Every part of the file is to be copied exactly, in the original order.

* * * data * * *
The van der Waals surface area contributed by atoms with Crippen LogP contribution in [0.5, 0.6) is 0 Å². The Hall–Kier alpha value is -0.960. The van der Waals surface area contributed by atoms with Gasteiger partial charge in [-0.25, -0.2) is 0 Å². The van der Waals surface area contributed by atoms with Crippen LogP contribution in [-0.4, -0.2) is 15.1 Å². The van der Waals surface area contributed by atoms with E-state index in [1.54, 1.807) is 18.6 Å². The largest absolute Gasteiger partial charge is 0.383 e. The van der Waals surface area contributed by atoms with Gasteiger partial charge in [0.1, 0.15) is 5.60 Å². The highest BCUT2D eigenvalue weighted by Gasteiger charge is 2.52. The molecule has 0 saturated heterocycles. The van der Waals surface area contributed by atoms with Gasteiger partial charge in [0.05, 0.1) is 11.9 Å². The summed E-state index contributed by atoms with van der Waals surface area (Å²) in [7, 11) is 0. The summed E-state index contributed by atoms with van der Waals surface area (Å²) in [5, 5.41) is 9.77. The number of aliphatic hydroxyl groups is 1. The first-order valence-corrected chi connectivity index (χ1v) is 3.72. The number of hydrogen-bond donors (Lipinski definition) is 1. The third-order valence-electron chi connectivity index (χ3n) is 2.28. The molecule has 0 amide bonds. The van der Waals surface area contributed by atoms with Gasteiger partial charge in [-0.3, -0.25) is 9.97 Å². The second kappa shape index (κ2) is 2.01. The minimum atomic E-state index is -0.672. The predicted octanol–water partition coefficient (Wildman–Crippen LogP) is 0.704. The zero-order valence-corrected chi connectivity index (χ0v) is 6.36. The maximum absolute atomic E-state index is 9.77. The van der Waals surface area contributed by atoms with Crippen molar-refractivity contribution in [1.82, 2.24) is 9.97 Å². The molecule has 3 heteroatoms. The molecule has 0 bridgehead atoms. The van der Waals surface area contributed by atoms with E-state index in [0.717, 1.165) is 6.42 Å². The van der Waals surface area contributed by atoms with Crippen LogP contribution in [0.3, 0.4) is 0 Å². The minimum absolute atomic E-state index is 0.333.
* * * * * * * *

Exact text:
The van der Waals surface area contributed by atoms with Crippen LogP contribution in [0.5, 0.6) is 0 Å². The Hall–Kier alpha value is -0.960. The van der Waals surface area contributed by atoms with Gasteiger partial charge in [-0.25, -0.2) is 0 Å². The van der Waals surface area contributed by atoms with Crippen LogP contribution in [-0.4, -0.2) is 15.1 Å². The van der Waals surface area contributed by atoms with E-state index in [1.54, 1.807) is 18.6 Å². The largest absolute Gasteiger partial charge is 0.383 e. The van der Waals surface area contributed by atoms with Gasteiger partial charge in [0.1, 0.15) is 5.60 Å². The highest BCUT2D eigenvalue weighted by Gasteiger charge is 2.52. The molecule has 0 saturated heterocycles. The van der Waals surface area contributed by atoms with Gasteiger partial charge in [0.05, 0.1) is 11.9 Å². The summed E-state index contributed by atoms with van der Waals surface area (Å²) in [7, 11) is 0. The summed E-state index contributed by atoms with van der Waals surface area (Å²) in [5, 5.41) is 9.77. The number of aliphatic hydroxyl groups is 1. The first-order valence-corrected chi connectivity index (χ1v) is 3.72. The number of hydrogen-bond donors (Lipinski definition) is 1. The third-order valence-electron chi connectivity index (χ3n) is 2.28. The molecule has 0 amide bonds. The van der Waals surface area contributed by atoms with Gasteiger partial charge in [-0.3, -0.25) is 9.97 Å². The second kappa shape index (κ2) is 2.01. The minimum atomic E-state index is -0.672. The predicted octanol–water partition coefficient (Wildman–Crippen LogP) is 0.704. The zero-order valence-corrected chi connectivity index (χ0v) is 6.36. The maximum absolute atomic E-state index is 9.77. The van der Waals surface area contributed by atoms with Crippen molar-refractivity contribution in [1.82, 2.24) is 9.97 Å². The molecule has 3 heteroatoms. The molecule has 0 bridgehead atoms. The van der Waals surface area contributed by atoms with E-state index in [0.717, 1.165) is 6.42 Å². The van der Waals surface area contributed by atoms with Crippen LogP contribution in [0.3, 0.4) is 0 Å². The minimum absolute atomic E-state index is 0.333.